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Validation of a T100 Micro Gas Turbine Steady-State Simulation Tool

[+] Author Affiliations
Martin Henke, Nikolai Klempp, Martina Hohloch, Thomas Monz, Manfred Aigner

German Aerospace Centre (DLR), Stuttgart, Germany

Paper No. GT2015-42090, pp. V003T06A003; 10 pages
doi:10.1115/GT2015-42090
From:
  • ASME Turbo Expo 2015: Turbine Technical Conference and Exposition
  • Volume 3: Coal, Biomass and Alternative Fuels; Cycle Innovations; Electric Power; Industrial and Cogeneration
  • Montreal, Quebec, Canada, June 15–19, 2015
  • Conference Sponsors: International Gas Turbine Institute
  • ISBN: 978-0-7918-5667-3
  • Copyright © 2015 by ASME

abstract

Micro gas turbines (MGT) provide a highly efficient, low-pollutant way to generate power and heat on-site. MGTs have also proven to be a versatile technology platform for recent developments like utilization of fuels with low specific heating values and solar thermal electricity generation. Moreover, they are the foundation to build novel cycles like the inverted Brayton cycle or fuel cell hybrid power plants.

Numerical simulations of steady operation points are beneficial in various phases of MGT cycle development. They are used to determine and analyze the future potentials of innovative cycles for example by predicting the electrical efficiency and they support the thermodynamic design process (by providing mass flow, pressure and temperature data). Numerical Simulation allows to approximate off-design performance of known cycles e.g. power output at different ambient conditions. Additionally, numerical simulation is used to support cycle optimization efforts by analyzing the sensitivity of component performance on cycle performance. Numerical models of the MGT components have to be tuned and validated based on experimental data from MGT test rigs.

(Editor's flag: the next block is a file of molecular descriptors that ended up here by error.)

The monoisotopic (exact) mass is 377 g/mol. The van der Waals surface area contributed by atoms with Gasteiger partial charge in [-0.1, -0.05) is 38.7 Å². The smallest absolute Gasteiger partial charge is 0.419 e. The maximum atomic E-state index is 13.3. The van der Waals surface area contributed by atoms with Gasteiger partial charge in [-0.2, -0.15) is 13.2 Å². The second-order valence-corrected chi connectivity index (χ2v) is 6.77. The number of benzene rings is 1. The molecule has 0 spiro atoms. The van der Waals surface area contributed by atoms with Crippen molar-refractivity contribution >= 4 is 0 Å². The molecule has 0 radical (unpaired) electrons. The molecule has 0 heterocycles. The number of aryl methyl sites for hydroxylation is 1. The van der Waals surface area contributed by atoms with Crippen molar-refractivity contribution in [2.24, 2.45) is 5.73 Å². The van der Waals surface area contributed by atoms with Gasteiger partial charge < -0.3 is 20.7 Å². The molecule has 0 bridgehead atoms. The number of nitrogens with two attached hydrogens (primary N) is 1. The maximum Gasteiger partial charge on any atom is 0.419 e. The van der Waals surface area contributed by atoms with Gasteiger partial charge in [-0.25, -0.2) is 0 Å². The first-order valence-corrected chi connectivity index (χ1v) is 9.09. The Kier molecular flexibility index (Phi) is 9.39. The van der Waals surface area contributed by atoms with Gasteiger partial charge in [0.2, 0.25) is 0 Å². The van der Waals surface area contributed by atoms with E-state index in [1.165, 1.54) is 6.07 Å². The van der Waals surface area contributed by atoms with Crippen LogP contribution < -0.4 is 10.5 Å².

At DLR institute of combustion technology a MGT steady-state cycle simulation tool has been used to analyze a variety of cycles and has been revised for several years. In this paper, the validation process is discussed in detail. Comparing simulation data with measurement data from the DLR Turbec T100 test rig has led to extensions of the numeric models, on the one hand, and to modifications of the test rig on the other. Newly implemented numerical models account for the generator heat release to the inlet air and the power electronic limitations. The test rig was modified to improve the temperature measurement at positions with uneven spatial temperature distribution such as the turbine outlet. Analyzing these temperature distributions also yields a possible explanation for the apparent strong recuperator efficiency drop at high load levels, which was also observed by other T100 users before.

Copyright © 2015 by ASME

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